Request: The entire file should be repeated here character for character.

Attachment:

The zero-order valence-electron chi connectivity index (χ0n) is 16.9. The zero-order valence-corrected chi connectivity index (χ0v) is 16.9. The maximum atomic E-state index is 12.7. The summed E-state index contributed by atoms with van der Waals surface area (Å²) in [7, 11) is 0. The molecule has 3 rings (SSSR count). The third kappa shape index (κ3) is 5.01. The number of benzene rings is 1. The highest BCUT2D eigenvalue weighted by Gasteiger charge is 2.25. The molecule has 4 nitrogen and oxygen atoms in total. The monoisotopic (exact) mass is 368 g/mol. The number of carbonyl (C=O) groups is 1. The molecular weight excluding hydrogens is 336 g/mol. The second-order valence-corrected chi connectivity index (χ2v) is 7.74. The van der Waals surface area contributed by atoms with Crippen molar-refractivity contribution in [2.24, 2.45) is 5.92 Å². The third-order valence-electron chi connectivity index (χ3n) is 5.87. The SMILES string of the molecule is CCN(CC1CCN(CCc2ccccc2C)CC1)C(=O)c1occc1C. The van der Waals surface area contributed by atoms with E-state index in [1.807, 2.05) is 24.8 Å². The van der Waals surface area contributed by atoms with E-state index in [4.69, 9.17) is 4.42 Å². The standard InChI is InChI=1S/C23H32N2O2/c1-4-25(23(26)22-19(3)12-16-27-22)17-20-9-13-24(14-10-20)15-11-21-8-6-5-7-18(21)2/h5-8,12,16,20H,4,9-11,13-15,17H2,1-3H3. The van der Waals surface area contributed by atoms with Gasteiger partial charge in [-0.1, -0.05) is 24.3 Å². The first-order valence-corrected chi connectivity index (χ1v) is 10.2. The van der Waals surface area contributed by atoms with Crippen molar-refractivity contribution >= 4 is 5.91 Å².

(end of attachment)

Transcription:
The zero-order valence-electron chi connectivity index (χ0n) is 16.9. The zero-order valence-corrected chi connectivity index (χ0v) is 16.9. The maximum atomic E-state index is 12.7. The summed E-state index contributed by atoms with van der Waals surface area (Å²) in [7, 11) is 0. The molecule has 3 rings (SSSR count). The third kappa shape index (κ3) is 5.01. The number of benzene rings is 1. The highest BCUT2D eigenvalue weighted by Gasteiger charge is 2.25. The molecule has 4 nitrogen and oxygen atoms in total. The monoisotopic (exact) mass is 368 g/mol. The number of carbonyl (C=O) groups is 1. The molecular weight excluding hydrogens is 336 g/mol. The second-order valence-corrected chi connectivity index (χ2v) is 7.74. The van der Waals surface area contributed by atoms with Crippen molar-refractivity contribution in [2.24, 2.45) is 5.92 Å². The third-order valence-electron chi connectivity index (χ3n) is 5.87. The SMILES string of the molecule is CCN(CC1CCN(CCc2ccccc2C)CC1)C(=O)c1occc1C. The van der Waals surface area contributed by atoms with E-state index in [1.807, 2.05) is 24.8 Å². The van der Waals surface area contributed by atoms with E-state index in [4.69, 9.17) is 4.42 Å². The standard InChI is InChI=1S/C23H32N2O2/c1-4-25(23(26)22-19(3)12-16-27-22)17-20-9-13-24(14-10-20)15-11-21-8-6-5-7-18(21)2/h5-8,12,16,20H,4,9-11,13-15,17H2,1-3H3. The van der Waals surface area contributed by atoms with Gasteiger partial charge in [-0.1, -0.05) is 24.3 Å². The first-order valence-corrected chi connectivity index (χ1v) is 10.2. The van der Waals surface area contributed by atoms with Crippen molar-refractivity contribution >= 4 is 5.91 Å².